Re: The most important stat that nobody seems to use! (PER differential)
You make a good point. Reggie Miller's PER Diff looks surprisingly
good for such an old player. I expect Artest deserves some of that
credit because he will guard the 2 if he happens to be the better
In APBR_analysis@yahoogroups.com, "Michael Tamada" <tamada@o...> wrote:
> -----Original Message-----
> From: Michael Tamada
> Sent: Monday, May 03, 2004 5:37 PM
> > The PER differential is a good thing to look at, and DeanO's
> >defensive box scores are good things to look at, but an
> >over-reliance on an assumption that one player's defense is
> >responsible for the performance of his opponent is not a good
> >thing. I suspect that's why Popovich and Larry Brown were
> >driven batty by Rick Carlisle's use of defensive stats to
> I should add that one big advantage of DeanO's defensive
> box scores is that the defensive stats can be spread to
> two players, or to the whole team, if the reporter thinks
> that the responsibility for the made (or missed) basket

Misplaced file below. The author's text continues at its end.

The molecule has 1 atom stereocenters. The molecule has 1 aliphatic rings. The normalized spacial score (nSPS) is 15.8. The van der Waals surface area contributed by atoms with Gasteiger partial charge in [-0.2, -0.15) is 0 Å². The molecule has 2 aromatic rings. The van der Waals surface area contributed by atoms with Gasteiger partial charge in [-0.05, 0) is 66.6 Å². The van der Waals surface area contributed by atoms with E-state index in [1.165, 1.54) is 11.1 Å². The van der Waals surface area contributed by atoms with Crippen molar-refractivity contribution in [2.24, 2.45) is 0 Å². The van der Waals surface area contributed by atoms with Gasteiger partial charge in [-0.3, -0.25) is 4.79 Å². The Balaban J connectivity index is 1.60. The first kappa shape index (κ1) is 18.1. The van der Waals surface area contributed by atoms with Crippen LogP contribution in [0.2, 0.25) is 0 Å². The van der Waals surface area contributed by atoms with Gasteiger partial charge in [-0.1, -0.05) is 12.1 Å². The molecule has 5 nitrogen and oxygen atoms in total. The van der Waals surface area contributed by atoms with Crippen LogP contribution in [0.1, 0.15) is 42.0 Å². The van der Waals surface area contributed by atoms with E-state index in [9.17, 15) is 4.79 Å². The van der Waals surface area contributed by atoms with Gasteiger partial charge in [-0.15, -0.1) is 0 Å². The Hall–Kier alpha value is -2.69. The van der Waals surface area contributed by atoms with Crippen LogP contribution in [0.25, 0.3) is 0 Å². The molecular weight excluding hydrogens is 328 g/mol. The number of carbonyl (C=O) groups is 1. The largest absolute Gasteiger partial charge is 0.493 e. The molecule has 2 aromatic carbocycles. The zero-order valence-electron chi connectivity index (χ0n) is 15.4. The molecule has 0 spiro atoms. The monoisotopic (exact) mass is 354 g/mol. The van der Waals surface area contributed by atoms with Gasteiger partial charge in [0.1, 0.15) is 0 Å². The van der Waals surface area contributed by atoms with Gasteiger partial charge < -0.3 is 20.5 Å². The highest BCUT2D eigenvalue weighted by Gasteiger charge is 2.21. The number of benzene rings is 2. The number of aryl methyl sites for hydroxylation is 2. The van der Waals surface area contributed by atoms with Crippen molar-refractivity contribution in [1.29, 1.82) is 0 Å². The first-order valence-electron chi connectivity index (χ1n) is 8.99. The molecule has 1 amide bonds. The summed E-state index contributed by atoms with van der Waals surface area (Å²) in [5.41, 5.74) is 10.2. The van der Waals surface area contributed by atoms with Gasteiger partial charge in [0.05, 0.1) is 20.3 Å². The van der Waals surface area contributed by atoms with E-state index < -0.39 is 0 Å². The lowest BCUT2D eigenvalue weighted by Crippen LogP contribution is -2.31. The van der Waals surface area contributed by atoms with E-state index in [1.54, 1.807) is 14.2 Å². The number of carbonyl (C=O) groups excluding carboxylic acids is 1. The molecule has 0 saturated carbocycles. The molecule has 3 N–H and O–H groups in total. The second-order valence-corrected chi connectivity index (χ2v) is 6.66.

> should be shared. So DeanO's defensive box scores do not
> presume that all defense is played by the shooter's defender.
> It'd be interesting to find out how Carlisle's ass't coaches
> or scouts or whoever it was who did the video work computed
> Artest's defensive stats. The article makes it clear that
> they were viewing video; were they allocating defensive stops
> to just one player or did they have the freedom to allocate
> them to multiple players? Ditto for made shots.
>From: "mrintp2000" <shzys@...>Isn't zone played some in the NBA? Don't players play a variety of matchups
>Subject: [APBR_analysis] The most important stat that nobody seems to use!
>Date: Mon, 03 May 2004 23:11:09 -0000
>I've read a lot of the discussion about the PER and many people seem
>to correctly regard it as the best way to measure a players
>production. But even better, is to measure a player production vs. his
>opposing player. This way, defense is correctly valued by the stats
>without an overemphasis on creating defensive stats that don't exist
>or overvaluing unimportant stats. Allow me to illustrate with an
in a game?
Isn't it often hard to classify what position a player really plays (let
alone the position he defends)?
Don't get me wrong - the PER differential can give SOME insight. But we
need to remember the limitations.
I can promise you that Reggie Miller's low opposing SG PER can be greatly
attributed to Ron Artest (and maybe a few others). That's the type of thing
I'm talking about.
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